“Regenerative agriculture is the new buzzword we’re involved in,” says Barry, who has a degree in microbiology from South Dakota State University. “It’s all about the microbes that live in the soil. You need to feed the microbes, because when they grow and reproduce, they benefit the soil as well as the livestock that graze on it. There are microbes in the soil and in a ruminant’s gut that do amazing things. If you’re doing a good job of regenerative agriculture, eventually you should be able to stop putting any fertilizer on those fields. That would be a tremendous savings every year for growing corn, soybeans, or wheat.”

When Barry’s dad bought the farm in the 1950s, it was all crop ground. “He struggled for 20 years to farm it,” Barry remembers. “He put most of it into CRP, so it stayed that way for about another 20 years.” More than a decade out of the CRP, the pastureland has better diversity in the plants.

“We get a little more forage out of it every year,” says Barry. “We attribute that to rotational grazing. We try not to have the cattle on a given paddock for more than 48 hours, and then they’re moved. That paddock gets to rest for at least 30 days. We’re seeing a lot of native warm-season grasses show up in pastures that have never been seeded. When I was a child, those species weren’t out there. It’s exciting.”

With the work the prairie plants are doing on the soil, water infiltration is excellent. “We’re at the point where we could take torrential rainfall and it would all soak in instead of running off,” he says.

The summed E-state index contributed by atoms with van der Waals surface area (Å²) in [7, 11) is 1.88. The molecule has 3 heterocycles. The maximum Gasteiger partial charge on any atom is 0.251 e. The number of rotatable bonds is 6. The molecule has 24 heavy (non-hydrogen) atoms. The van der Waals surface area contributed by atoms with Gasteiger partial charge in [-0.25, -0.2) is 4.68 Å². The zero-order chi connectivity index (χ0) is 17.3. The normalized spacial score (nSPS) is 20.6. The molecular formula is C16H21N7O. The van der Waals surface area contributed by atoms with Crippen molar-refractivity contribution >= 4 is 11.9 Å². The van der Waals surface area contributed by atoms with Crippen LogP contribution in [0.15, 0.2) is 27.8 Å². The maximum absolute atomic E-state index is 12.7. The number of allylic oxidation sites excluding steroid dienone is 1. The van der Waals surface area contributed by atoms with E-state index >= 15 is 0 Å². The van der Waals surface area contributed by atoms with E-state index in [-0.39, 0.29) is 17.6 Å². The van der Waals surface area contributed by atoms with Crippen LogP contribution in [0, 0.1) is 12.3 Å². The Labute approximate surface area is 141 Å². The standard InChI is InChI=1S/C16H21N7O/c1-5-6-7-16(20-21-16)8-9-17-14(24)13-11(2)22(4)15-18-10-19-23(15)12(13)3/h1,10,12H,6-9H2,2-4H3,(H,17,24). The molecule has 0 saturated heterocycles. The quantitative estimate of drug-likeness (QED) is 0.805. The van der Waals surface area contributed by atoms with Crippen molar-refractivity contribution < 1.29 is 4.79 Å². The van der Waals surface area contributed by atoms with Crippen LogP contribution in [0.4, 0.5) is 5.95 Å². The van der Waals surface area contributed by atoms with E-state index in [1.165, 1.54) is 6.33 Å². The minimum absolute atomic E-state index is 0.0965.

River banks into easement

The ranch is in the Big Sioux River watershed. About 14 years ago, the family put all of the land on the banks of the Big Sioux into an easement. That land can’t be grazed or farmed. Fences were moved back 180 feet on each side of the river to reduce runoff. No livestock can go into the river.

“The fact that all the rainfall that comes our way goes into the soil instead of running off, means that the water going down the Big Sioux River is clean coming through our land,” says Eli. “The more farmers and ranchers that change their agricultural methods, the cleaner the water is going to be.”

The mantra Barry learned in grazing school was, “I will not be afraid to waste grass.” That is the toughest thing to overcome when you start intensive grazing, he says.

“If you put 300 cattle in an 8-acre paddock knee-high with grass, within two hours you’ll think there’s a lot of wasted grass out here because they’re just trampling it into the ground. But that is exactly what the landscape needs. It needs the grazing animal to eat half and pack the other half back in the ground to cover it up to be converted into organic matter. Then the soil will not dry out, because the top is covered with a soil armor, allowing the plants to regrow quicker. Everything about it is good for the landscape. But it’s really tough on the rancher,” he says, laughing.  

Since the animals are out in pastures all winter, they stay in good health with the traveling and exercise. The Littles have fewer calving problems than they did when the cows were in a barnyard all winter.

The system also allows more time with family. “Now I get to spend time with the family, which seems a lot more important than it used to be,” says Barry. “It’s wonderful. When I’m gone there might be a legacy here, and it might go on for a few more generations.”

Not bad for a couple of guys who are doing it all wrong.

About the 40 Seasons series: Farmers typically get 40 growing seasons in their lifetime. That's 40 years to hone practices, preferences, and perspectives. This series highlights the connection between farmers and younger members of their operation.